Which means you'll play Neptune Skyline over and over for multiple reasons.

Sure, the man behind them, Mike Pitts, likes film soundtracks (when a soundtrack wasn't a compilation but the music used in the film), and there's certainly an aspect of that (perhaps an echo of the relentless elegance of John Carpenter, perhaps a flicker of PTV). Either way Mike Pitt's guitar and translucent, yearning voice crawls up and into you in a way few others can begin to imagine.

My copy of "Secret Fields" is on sparking white vinyl. If you like vinyl you'll love this: first, Mike seems to be a little odd about money. Every band - and that's EVERY band - tries to recoup the cost of pressing/ recording their record.

Not Mike. They're on Bandcamp because he wants people to listen to the LP. But – he'll give you the vinyl.

No, you read that right.


All you have to do is pay postage. Which is a damn good deal.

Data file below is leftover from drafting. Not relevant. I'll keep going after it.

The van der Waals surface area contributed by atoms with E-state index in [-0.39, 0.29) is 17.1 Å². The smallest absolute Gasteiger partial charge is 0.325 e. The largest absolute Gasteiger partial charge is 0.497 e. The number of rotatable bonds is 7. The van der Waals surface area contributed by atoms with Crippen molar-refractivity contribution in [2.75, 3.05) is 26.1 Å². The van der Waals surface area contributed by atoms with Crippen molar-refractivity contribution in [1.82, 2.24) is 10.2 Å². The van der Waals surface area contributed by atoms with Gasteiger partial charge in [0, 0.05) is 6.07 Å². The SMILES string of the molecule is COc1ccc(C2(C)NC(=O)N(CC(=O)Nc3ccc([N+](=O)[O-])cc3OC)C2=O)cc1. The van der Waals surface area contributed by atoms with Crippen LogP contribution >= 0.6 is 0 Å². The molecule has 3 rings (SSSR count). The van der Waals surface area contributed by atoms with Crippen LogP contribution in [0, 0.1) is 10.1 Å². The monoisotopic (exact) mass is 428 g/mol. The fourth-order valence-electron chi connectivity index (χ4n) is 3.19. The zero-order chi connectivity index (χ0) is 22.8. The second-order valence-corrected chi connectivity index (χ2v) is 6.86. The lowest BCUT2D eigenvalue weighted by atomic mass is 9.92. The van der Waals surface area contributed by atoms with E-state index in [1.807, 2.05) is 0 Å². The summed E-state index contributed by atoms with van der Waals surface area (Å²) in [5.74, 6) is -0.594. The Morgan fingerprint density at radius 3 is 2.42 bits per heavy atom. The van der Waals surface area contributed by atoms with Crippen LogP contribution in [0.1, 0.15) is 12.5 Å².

Alright, many people who give their music away make the kind of music you don't want to hear anyway.

Again, not Mike. This is stuff you do want to hear, and over and over.

So - the name of the band might ring a bell. "Nashville Skyline" was Bob Dylan's 9th LP - and as the ever-not-entirely-reliable Wikipedia puts it: ˜Along with the more basic lyrical themes, simple songwriting structures, and charming domestic feel, it introduced audiences to a radically new singing voice from Dylan"...a soft, affected country croon. Hmmm. Now Mike Pitts ain't Bob Dylan, and thank god for it. But in that description, you can expect that at least from these records, as a starting point anyway.